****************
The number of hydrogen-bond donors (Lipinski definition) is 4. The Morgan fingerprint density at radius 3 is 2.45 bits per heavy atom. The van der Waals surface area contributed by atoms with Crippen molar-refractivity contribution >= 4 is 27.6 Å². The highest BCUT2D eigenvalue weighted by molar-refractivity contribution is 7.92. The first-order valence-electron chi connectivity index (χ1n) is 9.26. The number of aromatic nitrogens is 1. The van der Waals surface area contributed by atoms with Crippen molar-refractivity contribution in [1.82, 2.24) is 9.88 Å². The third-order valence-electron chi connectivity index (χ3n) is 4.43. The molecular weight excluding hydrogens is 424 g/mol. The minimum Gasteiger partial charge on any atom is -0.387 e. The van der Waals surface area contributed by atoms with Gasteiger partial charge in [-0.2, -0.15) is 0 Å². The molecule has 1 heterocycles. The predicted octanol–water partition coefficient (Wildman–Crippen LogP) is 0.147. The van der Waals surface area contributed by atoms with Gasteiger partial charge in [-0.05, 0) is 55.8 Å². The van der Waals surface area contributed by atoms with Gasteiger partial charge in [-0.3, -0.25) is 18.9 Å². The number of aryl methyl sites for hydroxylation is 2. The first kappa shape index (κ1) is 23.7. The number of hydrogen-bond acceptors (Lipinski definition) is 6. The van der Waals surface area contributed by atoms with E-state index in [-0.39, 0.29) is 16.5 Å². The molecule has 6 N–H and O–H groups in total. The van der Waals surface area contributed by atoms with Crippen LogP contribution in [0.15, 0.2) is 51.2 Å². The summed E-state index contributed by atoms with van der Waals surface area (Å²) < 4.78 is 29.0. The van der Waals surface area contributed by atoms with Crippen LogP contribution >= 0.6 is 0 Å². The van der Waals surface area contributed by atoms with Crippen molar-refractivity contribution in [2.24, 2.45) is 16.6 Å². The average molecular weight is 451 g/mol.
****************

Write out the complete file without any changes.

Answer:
The number of hydrogen-bond donors (Lipinski definition) is 4. The Morgan fingerprint density at radius 3 is 2.45 bits per heavy atom. The van der Waals surface area contributed by atoms with Crippen molar-refractivity contribution >= 4 is 27.6 Å². The highest BCUT2D eigenvalue weighted by molar-refractivity contribution is 7.92. The first-order valence-electron chi connectivity index (χ1n) is 9.26. The number of aromatic nitrogens is 1. The van der Waals surface area contributed by atoms with Crippen molar-refractivity contribution in [1.82, 2.24) is 9.88 Å². The third-order valence-electron chi connectivity index (χ3n) is 4.43. The molecular weight excluding hydrogens is 424 g/mol. The minimum Gasteiger partial charge on any atom is -0.387 e. The van der Waals surface area contributed by atoms with Gasteiger partial charge in [-0.2, -0.15) is 0 Å². The molecule has 1 heterocycles. The predicted octanol–water partition coefficient (Wildman–Crippen LogP) is 0.147. The van der Waals surface area contributed by atoms with Gasteiger partial charge in [-0.05, 0) is 55.8 Å². The van der Waals surface area contributed by atoms with Gasteiger partial charge in [-0.3, -0.25) is 18.9 Å². The number of aryl methyl sites for hydroxylation is 2. The first kappa shape index (κ1) is 23.7. The number of hydrogen-bond acceptors (Lipinski definition) is 6. The van der Waals surface area contributed by atoms with E-state index in [-0.39, 0.29) is 16.5 Å². The molecule has 6 N–H and O–H groups in total. The van der Waals surface area contributed by atoms with Crippen LogP contribution in [0.15, 0.2) is 51.2 Å². The summed E-state index contributed by atoms with van der Waals surface area (Å²) < 4.78 is 29.0. The van der Waals surface area contributed by atoms with Crippen LogP contribution >= 0.6 is 0 Å². The van der Waals surface area contributed by atoms with Crippen molar-refractivity contribution in [2.24, 2.45) is 16.6 Å². The average molecular weight is 451 g/mol.